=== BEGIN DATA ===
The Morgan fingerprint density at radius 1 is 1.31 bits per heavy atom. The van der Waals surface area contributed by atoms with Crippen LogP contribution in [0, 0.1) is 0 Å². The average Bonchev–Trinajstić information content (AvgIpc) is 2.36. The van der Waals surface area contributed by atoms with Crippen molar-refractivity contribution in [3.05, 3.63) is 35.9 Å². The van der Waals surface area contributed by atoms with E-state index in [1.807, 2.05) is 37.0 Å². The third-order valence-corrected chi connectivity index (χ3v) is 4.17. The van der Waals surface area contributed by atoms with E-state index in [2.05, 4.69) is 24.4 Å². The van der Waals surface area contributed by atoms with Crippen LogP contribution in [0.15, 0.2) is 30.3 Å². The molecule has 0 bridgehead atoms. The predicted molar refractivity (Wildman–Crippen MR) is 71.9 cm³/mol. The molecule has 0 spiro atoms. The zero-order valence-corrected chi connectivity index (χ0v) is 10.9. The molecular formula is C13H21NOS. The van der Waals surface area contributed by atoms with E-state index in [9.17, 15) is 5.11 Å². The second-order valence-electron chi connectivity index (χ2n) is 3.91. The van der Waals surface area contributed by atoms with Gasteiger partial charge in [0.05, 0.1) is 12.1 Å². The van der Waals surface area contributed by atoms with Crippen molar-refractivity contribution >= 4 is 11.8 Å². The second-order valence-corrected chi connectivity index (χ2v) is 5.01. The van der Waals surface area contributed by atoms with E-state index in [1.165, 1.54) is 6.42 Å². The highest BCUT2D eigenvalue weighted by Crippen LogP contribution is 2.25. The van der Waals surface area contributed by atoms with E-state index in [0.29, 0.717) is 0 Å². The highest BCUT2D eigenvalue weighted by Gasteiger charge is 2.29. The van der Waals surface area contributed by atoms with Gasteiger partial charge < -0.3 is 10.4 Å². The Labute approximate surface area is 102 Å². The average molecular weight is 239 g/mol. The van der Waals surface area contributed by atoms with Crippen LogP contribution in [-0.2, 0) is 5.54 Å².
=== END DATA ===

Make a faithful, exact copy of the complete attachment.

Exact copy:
The Morgan fingerprint density at radius 1 is 1.31 bits per heavy atom. The van der Waals surface area contributed by atoms with Crippen LogP contribution in [0, 0.1) is 0 Å². The average Bonchev–Trinajstić information content (AvgIpc) is 2.36. The van der Waals surface area contributed by atoms with Crippen molar-refractivity contribution in [3.05, 3.63) is 35.9 Å². The van der Waals surface area contributed by atoms with E-state index in [1.807, 2.05) is 37.0 Å². The third-order valence-corrected chi connectivity index (χ3v) is 4.17. The van der Waals surface area contributed by atoms with E-state index in [2.05, 4.69) is 24.4 Å². The van der Waals surface area contributed by atoms with Crippen LogP contribution in [0.15, 0.2) is 30.3 Å². The molecule has 0 bridgehead atoms. The predicted molar refractivity (Wildman–Crippen MR) is 71.9 cm³/mol. The molecule has 0 spiro atoms. The zero-order valence-corrected chi connectivity index (χ0v) is 10.9. The molecular formula is C13H21NOS. The van der Waals surface area contributed by atoms with E-state index in [9.17, 15) is 5.11 Å². The second-order valence-electron chi connectivity index (χ2n) is 3.91. The van der Waals surface area contributed by atoms with Gasteiger partial charge in [0.05, 0.1) is 12.1 Å². The van der Waals surface area contributed by atoms with Crippen molar-refractivity contribution >= 4 is 11.8 Å². The second-order valence-corrected chi connectivity index (χ2v) is 5.01. The van der Waals surface area contributed by atoms with E-state index in [1.165, 1.54) is 6.42 Å². The highest BCUT2D eigenvalue weighted by Crippen LogP contribution is 2.25. The van der Waals surface area contributed by atoms with E-state index in [0.29, 0.717) is 0 Å². The highest BCUT2D eigenvalue weighted by Gasteiger charge is 2.29. The van der Waals surface area contributed by atoms with Gasteiger partial charge < -0.3 is 10.4 Å². The Labute approximate surface area is 102 Å². The average molecular weight is 239 g/mol. The van der Waals surface area contributed by atoms with Crippen LogP contribution in [-0.2, 0) is 5.54 Å².